Thursday, November 19, 2009

The Elegance of the Hedgehog by Muriel Barbery

Publisher Comments: The enthralling international bestseller.
We are in the center of Paris, in an elegant apartment building inhabited by bourgeois families. Renée, the concierge, is witness to the lavish but vacuous lives of her numerous employers. Outwardly she conforms to every stereotype of the concierge: fat, cantankerous, addicted to television. Yet, unbeknownst to her employers, Renée is a cultured autodidact who adores art, philosophy, music, and Japanese culture. With humor and intelligence she scrutinizes the lives of the building's tenants, who for their part are barely aware of her existence.
Then there's Paloma, a 12-year-old genius. She is the daughter of a tedious parliamentarian, a talented and startlingly lucid child who has decided to end her life on the 16th of June, her thirteenth birthday. Until then she will continue behaving as everyone expects her to behave: a mediocre pre-teen high on adolescent subculture, a good but not an outstanding student, an obedient if obstinate daughter.
Paloma and Renée hide both their true talents and their finest qualities from a world they suspect cannot or will not appreciate them. They discover their kindred souls when a wealthy Japanese man named Ozu arrives in the building. Only he is able to gain Paloma's trust and to see through Renée's timeworn disguise to the secret that haunts her. This is a moving, funny, triumphant novel that exalts the quiet victories of the inconspicuous among us.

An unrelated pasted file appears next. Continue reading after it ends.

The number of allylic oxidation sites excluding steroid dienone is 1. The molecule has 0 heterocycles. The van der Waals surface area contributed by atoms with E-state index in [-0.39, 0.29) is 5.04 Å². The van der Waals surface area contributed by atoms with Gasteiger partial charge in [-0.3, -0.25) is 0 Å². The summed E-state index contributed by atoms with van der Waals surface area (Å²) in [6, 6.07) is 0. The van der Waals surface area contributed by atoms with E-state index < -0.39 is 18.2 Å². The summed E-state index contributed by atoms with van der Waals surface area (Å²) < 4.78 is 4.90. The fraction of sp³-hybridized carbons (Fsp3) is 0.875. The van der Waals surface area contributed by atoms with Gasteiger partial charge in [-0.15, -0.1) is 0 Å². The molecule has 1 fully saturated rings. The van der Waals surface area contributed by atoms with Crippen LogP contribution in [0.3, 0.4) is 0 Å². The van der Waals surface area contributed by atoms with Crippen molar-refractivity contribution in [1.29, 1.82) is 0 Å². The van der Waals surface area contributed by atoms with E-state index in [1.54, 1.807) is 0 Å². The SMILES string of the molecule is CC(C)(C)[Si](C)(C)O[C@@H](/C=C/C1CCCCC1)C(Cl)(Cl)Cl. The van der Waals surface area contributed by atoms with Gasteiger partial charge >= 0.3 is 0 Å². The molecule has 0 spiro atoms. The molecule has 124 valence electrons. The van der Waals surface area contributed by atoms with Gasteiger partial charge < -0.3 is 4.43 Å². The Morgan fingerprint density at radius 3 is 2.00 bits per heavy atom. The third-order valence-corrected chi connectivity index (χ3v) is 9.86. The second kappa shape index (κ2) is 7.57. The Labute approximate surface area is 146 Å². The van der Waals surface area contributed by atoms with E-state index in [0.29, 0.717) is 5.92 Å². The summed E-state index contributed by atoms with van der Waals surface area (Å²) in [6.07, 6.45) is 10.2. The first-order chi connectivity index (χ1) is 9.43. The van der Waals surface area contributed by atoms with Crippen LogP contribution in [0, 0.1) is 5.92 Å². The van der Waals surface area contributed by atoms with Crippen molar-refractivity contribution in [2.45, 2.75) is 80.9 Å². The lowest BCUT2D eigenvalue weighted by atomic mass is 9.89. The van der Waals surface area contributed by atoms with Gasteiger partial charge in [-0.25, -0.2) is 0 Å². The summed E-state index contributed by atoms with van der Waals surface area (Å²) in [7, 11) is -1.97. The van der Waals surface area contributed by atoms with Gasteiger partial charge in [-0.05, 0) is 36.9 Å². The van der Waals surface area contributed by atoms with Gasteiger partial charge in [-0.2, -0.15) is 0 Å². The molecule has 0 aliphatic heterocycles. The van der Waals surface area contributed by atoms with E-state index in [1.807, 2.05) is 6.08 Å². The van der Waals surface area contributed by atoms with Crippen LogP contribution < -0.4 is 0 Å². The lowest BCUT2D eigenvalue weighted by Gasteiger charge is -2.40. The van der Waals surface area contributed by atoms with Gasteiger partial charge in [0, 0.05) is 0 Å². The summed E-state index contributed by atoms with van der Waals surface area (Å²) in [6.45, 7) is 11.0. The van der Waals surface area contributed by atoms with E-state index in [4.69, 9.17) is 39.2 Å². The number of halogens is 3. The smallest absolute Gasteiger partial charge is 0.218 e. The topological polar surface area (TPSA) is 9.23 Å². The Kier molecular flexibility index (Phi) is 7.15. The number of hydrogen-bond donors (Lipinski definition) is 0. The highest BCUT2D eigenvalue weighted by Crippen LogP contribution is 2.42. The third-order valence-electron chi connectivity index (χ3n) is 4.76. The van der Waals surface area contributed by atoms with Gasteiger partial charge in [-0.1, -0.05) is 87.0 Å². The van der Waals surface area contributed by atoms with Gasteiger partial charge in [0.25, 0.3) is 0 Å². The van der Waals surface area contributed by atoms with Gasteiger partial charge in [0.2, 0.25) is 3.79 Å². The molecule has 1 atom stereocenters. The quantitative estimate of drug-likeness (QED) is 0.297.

Quote from the book: Madame Michel has the elegance of the hedgehog: on the outside, she’s covered in quills, a real fortress, but my gut feeling is that on the inside, she has the same simple refinement as the hedgehog: a deceptively indolent little creature, fiercely solitary – and terribly elegant.

My Thoughts: At first I didn't like this book too much. The two narrators, loners, seemed to wallow in their aloneness, thinking about their intellgence and how others fall woefully short. However, as I kept reading and learning more about each one I began to like them. Then enters Kakuro Ozu, who seems to bring life back to both Renee and Paloma. Renee blooms with life and hope. Then....

This novel took me through the gambit of emotions. I laughed at some of Renee Michel's observations, sprinkled ramdomaly in her philosophical thoughts. I also laughed at some of Palomas observations in her "Profound Thoughts". I disliked, then liked, then loved the characters. This book broke my heart at the end. As trite as it may sound I laughed and I cried.

Paperback: 336 pages
Publisher: Europa Editions (September 2, 2008)
Language: English
ISBN-10: 1933372605
ISBN-13: 978-1933372600
philosophy, literature, literary fiction


Anonymous said...

This was fairly high on my list of books to track down and read at one point, but slipped off my radar. Thanks for the reminder, and the warning to stick with in through the beginning.

Thomas at My Porch said...

I like loners and aloneness. I may have to move this one up the TBR.